Wines of the week

7 full-flavoured whites from lesser-known grapes for autumn

This season brings out the poet in Terry Kirby, well versed in the appeal of heading off the beaten track

Friday 18 September 2020 14:47
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Season of mists and mellow fruitfulness,  

Close bosom-friend of the maturing sun;  

Conspiring with him how to load and bless  

With fruit the vines that round the thatch-eves run;  

– “Ode to Autumn”, John Keats

The season of mists and mellow fruitfulness is upon us. We have had some lovely weather this week – just fine for opening some rose, perhaps the last of the year, perhaps not...

But it is now the start of the third week in September and we cannot ignore the onset of autumn. 

Indeed, we should welcome it, embrace its loveliness, as did Keats. And the forecast is good, with some fine weather ahead, but also the possibility of some rain and storms somewhere in the country (depending, it seems, on the tropical storms weather on the other side of the Atlantic – yes, I’ve been obsessing about the weather forecast again).  

And, with Keats in mind, is a time to think of the wine makers – across the northern hemisphere, this is when it all happens in the vineyards, as the ripe grapes are picked and the hard work moves from outdoors to the wineries. 

It is a crucial time here – a little too much of that sun “to bless the fruit the vines” or rain can have a significant effect on the nature of wines that you might be drinking next year or several years down the line. 

But it is not only the vines that are heavy with fruit. It is also of abundant apples and plums and other autumnal fruits, of wild mushrooms, hopefully the last of the homegrown courgettes and tomatoes and the first squashes while the shellfish season is now in full swing, with native oysters and clams to be eaten.  

When it comes to the white wines to drink now, we need medium- and full-bodied wines to match some of these foods – wines that are refreshing on a warm evening, but equally good on a cooler one. Also let us look at some of the less familiar grapes, probably being picked right now, that make us realise the world does not revolve entirely around chardonnay and sauvignon blanc…  

Firstly a brace of exceptional wines from eastern Europe. The Kutjevo Grasevina 2019 (£11.99, laithwaites.co.uk) comes from the Slavonia region of Croatia and is made with the local grasevina grape – which has characteristic slightly mealy, almond, saline notes, overlain with fresh pear and citrus flavours. As Laithwaites point out, there is a slight suggestion of picpoul about this and it is equally suited to all kinds of shellfish and seafood. I’d also drink it with some pork or chicken lightly cooked with wild mushrooms. 

Also from eastern Europe and equally packed with intriguing flavours, the Tokaji Harselvelo 2015 (£13.78, jascots.co.uk) is from Hungary and made with the even more obscure harselvelvo grape, has lots of citrus and stone fruit character and is plump and full on the palate. Again, shellfish and lightly cooked white meats as well as a gratin or soup with some of those courgettes.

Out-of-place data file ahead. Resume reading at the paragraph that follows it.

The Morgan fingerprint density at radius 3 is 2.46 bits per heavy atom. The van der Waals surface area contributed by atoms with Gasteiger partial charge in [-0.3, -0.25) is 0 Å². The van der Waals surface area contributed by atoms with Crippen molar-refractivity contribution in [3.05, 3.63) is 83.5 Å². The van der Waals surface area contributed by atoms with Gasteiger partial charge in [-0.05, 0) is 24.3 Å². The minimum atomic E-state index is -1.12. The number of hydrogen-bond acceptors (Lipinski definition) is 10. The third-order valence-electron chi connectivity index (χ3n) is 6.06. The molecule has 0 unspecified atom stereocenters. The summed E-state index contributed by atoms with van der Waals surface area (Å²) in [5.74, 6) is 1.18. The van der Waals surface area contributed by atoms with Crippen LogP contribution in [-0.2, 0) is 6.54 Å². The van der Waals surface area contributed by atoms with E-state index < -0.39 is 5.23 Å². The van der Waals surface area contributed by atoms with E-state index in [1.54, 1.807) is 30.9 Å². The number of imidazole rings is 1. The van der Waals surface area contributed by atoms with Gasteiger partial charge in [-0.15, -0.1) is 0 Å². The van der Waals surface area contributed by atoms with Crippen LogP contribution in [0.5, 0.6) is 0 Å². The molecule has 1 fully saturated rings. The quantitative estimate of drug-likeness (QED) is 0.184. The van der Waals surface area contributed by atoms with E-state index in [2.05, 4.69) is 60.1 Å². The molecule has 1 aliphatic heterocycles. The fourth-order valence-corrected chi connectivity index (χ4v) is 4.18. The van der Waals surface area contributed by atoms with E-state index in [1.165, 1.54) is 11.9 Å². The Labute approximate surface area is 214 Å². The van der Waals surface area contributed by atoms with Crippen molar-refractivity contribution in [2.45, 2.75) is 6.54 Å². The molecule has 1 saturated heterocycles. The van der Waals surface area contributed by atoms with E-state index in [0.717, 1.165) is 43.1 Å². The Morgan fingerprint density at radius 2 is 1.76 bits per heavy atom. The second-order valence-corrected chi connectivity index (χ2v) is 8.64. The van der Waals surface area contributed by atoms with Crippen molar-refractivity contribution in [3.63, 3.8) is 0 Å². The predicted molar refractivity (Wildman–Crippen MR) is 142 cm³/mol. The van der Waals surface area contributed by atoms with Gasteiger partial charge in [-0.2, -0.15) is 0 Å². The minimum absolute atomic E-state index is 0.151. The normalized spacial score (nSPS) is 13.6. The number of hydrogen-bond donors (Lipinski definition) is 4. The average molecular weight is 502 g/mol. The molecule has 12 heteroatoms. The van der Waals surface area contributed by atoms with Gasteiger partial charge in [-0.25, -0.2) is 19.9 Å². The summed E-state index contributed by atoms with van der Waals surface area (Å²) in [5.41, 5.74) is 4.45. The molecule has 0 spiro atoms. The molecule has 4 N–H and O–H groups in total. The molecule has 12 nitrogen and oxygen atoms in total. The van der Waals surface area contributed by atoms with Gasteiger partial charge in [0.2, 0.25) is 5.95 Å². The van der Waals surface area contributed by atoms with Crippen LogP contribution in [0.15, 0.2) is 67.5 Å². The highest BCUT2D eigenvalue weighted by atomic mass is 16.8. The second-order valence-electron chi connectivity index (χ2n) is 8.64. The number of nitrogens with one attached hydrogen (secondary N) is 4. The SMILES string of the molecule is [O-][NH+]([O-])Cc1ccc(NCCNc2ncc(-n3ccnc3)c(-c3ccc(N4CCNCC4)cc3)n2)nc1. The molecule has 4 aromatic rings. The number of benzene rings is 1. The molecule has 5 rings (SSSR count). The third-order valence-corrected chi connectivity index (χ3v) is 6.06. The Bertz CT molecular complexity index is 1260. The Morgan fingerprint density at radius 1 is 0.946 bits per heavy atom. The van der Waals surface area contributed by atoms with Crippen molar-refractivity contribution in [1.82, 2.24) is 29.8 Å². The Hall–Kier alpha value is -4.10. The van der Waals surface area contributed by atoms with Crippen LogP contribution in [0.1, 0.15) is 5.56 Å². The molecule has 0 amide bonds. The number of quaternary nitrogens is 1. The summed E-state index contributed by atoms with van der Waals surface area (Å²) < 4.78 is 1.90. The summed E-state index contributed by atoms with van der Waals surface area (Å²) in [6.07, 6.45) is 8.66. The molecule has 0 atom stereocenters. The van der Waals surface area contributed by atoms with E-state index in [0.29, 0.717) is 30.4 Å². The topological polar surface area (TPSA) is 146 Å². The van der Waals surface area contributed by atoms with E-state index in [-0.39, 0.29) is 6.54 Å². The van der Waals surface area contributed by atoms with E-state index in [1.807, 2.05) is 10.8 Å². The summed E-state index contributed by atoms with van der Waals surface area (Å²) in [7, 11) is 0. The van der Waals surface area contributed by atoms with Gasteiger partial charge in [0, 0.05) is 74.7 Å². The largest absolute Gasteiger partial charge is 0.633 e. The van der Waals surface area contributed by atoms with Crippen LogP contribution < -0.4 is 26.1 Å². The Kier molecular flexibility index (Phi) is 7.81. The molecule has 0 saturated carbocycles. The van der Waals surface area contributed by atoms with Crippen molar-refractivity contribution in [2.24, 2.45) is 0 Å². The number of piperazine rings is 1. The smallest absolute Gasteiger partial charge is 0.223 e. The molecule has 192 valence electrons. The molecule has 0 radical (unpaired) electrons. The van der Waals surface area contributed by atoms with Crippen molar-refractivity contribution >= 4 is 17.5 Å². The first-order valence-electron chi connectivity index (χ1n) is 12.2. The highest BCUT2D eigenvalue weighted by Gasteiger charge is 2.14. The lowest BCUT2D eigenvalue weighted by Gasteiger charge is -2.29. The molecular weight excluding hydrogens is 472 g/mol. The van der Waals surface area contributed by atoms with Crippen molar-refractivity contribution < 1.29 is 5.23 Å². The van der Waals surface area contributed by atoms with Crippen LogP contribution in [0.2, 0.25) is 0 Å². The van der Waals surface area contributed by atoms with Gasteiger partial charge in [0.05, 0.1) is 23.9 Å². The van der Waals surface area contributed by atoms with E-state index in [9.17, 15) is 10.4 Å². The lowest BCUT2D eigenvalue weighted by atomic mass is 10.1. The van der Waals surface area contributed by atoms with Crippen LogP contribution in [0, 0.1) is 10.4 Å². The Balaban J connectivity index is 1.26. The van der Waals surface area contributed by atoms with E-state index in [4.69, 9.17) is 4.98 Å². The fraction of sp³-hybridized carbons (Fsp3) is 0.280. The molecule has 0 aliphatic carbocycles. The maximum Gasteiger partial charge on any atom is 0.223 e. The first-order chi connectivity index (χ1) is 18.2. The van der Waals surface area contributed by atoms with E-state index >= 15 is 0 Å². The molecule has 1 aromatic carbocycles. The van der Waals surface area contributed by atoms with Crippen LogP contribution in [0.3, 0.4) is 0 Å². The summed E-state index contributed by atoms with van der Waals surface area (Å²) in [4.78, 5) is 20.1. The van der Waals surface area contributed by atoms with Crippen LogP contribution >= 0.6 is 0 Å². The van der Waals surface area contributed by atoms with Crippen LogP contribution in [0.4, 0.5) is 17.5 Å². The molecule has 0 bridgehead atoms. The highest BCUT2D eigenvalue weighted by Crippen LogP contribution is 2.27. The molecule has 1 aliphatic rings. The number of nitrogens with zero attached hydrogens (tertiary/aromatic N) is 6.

In Portugal, the majority of whites are made with indigenous grapes not seen elsewhere and blends rule, as they do in ports and reds.  Antao vaz, perrum and roupeiro are used to make the well-priced Esporao Moneto Velho Branco 2017 (£8.17, thedrinkshop.com; £9.95, viaderwines.co.uk) from the Alentajo region and which is full-bodied and intense, rounded with smoky, citrus hints and shot through with minerality to deliver a clean feel on the palate; great value as well and the ideal accompaniment to fish tapas and vegetable dishes. 

In the Douro, another trio of grapes, códega do larinho, malvasia and rabigato, are used to make the exceptional Quinta Da Silveira Douro 2013 (£18.95, davywine.co.uk) which is a big mouthful of rich, creamy flavours, ripe tropical and stone fruits and some herbal notes, made with grapes trodden, port style, in traditional open concrete tanks, or lagares. 

As well as any kind of fish, I would make a traditional Portuguese stew of clams, pork and chrorizo to accompany this, or if you tastes are more vegetarian, it’s a perfect wine for richer mushroom dishes. 

A variation on malvasia, malvasia puntinata, local to the Lazio region of central Italy is also used to make the Principe Pallavicini 2019 (£15.99, noblegrape.co.uk) which hails from an ancient wine-making family from the outskirts of Rome and is a wine of stunning complexity: rich, savoury and mouth-filling, made in a winery built on a Roman cistern and aquaduct.  

In the north of Italy, in Piedmont, the roero arneis grape is used to make white wines in the Barolo region, northwest of the truffle capital of Alba, which have a real depth to them sometimes not found in northern Italian whites. A great introduction to the style is the Adnams own label Roero Arneis DOCG (£83.94 for six, adnams.co.uk) which is fresh, fruity, round and fulsome on the palate, with restrained tropical fruits. A good all-purpose wine, fine as an aperitif, but also lovely with all kinds of fish, and would be ideal with autumnal fruit crumbles, made with those blackberries and plums.

Last week I wrote about the gorgeous and varied wines of the Languedoc-Roussillon and we return there for this week’s final wine: made from the rare clairette grape, said to be the original white wine grape of the region and from the ultra-reliable Paul Mas oufit, the Vinus by Paul Mas Clairette du Languedoc 2019 (£6.50 until 6 October, then £8.25, morrisons.com) is simply stunning value: rich, complex, structured, with lovely creamy stone fruit flavours. It’s just what golden autumn days are made for.

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